Shouldn't this be an ERROR?


I don’t understand how it is legal to instantiate multiple objects using the same pointer ex.(*person).

NSMutableArray *employees = [[NSMutableArray alloc] init];

for (int i = 0; i < 10; i++) {

        //  Instantiate Employee object
        Employee *person = [[Employee alloc] init];
        //  Give the instance variables interesting values
        //  Place employee in the employees array
        [employees addObject:person];


Also, how is it possible to add to a single array the same pointer multiple times.

Thank you in Advance. :smiley:


“[[Employee alloc] init]” reserved a block of memory at , let’s say, address 1001.

" *person = " assigned the result of the above method to the pointer variable “person”. The result of the method above is the address of the memory reserved. That address was 1001.

So variable “person” contains 1001.

Later in your code, the addobject method puts the value of “person” in the “employee” array. So address 1001 is now in slot 1 of the “employee” array.

The next time through the loop, you reserve (or allocate) another block at a new address, let’s say the new address is 1011. This address is assigned to the variable “person”, and the value of “person” is now 1011. The next addobject puts the current value of person (1011) into slot 2 of the “employee” array.

The answer to both your questions is the same: you’re using the same pointer variable but the value of the pointer variable is different each time.


Thanks for your time James. Thinking of the pointers as references to actual data instead of being the actual data has helped. Although I still seem to be confused with another part.

I’m finding it difficult to understand WHY Aaron would use the same pointer (*person) for all the different addresses that are all placed within the same Array (*employees). Wouldn’t it complicate things if you needed to send a message to a specific object in the Array and you didn’t know its index position (ex. “indexOfObject:”, “containsObject:”)? Under most circumstances I would have thought that having a unique pointer for each object in the same Array would be preferred.

I apologize for my lack of clarity. Thank you for your time. :smiley:


Your confusion, I believe, arises from the fact that arrays are exactly the solution you’re proposing whenever you don’t know in advance how many values you’re going to be working with (and even, often, if you do know).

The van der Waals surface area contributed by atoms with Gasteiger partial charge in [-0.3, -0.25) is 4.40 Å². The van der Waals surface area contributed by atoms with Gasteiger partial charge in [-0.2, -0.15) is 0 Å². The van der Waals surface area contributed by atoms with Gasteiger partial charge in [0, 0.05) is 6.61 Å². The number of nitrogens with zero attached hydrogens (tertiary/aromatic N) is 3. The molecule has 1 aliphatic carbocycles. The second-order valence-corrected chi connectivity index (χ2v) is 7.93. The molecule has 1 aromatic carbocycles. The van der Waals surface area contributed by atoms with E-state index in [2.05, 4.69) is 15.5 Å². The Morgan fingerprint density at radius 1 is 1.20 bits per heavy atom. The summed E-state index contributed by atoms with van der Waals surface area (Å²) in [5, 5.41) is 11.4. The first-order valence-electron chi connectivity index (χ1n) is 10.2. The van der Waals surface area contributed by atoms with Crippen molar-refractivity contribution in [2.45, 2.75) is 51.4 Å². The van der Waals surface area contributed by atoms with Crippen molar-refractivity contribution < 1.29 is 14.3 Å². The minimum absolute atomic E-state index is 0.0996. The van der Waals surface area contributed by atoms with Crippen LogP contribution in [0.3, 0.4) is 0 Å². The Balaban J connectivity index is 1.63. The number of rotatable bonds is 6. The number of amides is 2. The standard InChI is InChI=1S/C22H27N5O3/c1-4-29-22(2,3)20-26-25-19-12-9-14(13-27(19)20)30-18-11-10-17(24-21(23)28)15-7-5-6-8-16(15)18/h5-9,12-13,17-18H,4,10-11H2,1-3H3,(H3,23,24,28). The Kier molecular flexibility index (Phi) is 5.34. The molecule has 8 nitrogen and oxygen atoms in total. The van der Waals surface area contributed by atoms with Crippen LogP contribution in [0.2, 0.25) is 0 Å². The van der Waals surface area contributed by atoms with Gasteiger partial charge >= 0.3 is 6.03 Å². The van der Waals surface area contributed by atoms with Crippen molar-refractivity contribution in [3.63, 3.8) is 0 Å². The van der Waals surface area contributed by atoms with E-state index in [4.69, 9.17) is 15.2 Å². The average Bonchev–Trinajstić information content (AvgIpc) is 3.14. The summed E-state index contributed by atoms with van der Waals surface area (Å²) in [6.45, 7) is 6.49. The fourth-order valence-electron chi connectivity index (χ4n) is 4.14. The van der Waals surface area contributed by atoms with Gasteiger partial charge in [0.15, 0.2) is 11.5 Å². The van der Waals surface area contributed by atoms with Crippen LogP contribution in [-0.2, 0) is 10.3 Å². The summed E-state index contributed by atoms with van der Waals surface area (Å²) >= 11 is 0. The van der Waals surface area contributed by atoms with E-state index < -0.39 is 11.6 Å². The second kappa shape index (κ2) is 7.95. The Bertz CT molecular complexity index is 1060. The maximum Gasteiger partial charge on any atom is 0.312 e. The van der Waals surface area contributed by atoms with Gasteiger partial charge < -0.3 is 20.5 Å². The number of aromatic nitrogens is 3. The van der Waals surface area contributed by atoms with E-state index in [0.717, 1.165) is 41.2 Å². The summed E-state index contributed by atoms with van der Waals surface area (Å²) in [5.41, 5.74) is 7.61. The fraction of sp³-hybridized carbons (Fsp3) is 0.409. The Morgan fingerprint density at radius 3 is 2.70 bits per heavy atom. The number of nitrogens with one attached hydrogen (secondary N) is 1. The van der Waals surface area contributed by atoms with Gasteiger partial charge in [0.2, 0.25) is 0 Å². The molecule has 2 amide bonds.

If you know you’re expecting 3 values, sure, declare 3 different variables if they serve 3 different roles. Otherwise, put them in an array, and have enough identifying information in the objects to find them again later. For better or for worse, you can’t create new variables on the fly when you discover there are more values than you have programmed your code to deal with, unless, of course, those values are simply stored in an array (or hash, or set, or …).

I’ve noticed that some of the code in the chapters feels incomplete because objects don’t have enough identifying information. Stocks, for example, are completely anonymous, which makes them harder to conceptualize. It’s much easier to think about finding Apple’s stock in an array when the stock is identified with AAPL as a field that can be set and queried.


Thanks macintux! Storing data is always a tricky subject for me even more so when anticipating in which way it will be queried. Prior to this chapter I didn’t quite notice a lack of identifying properties for objects although after my confusion such details including pointers, scope and ownership have become muddled.

The concept of having the same pointer variable pointing to multiple addresses simultaneously has been really throwing me off. Although, after giving the chapter a tertiary reading I found that in the section “Adding a to-many relationship to Employee” of the book, the portion “Important things to know about collections and ownership” really helped lift some of the fog.

I was assuming that the collection was using the existing pointer and did not realize that the collection(array) was establishing(creating) a new pointer for each address that was added.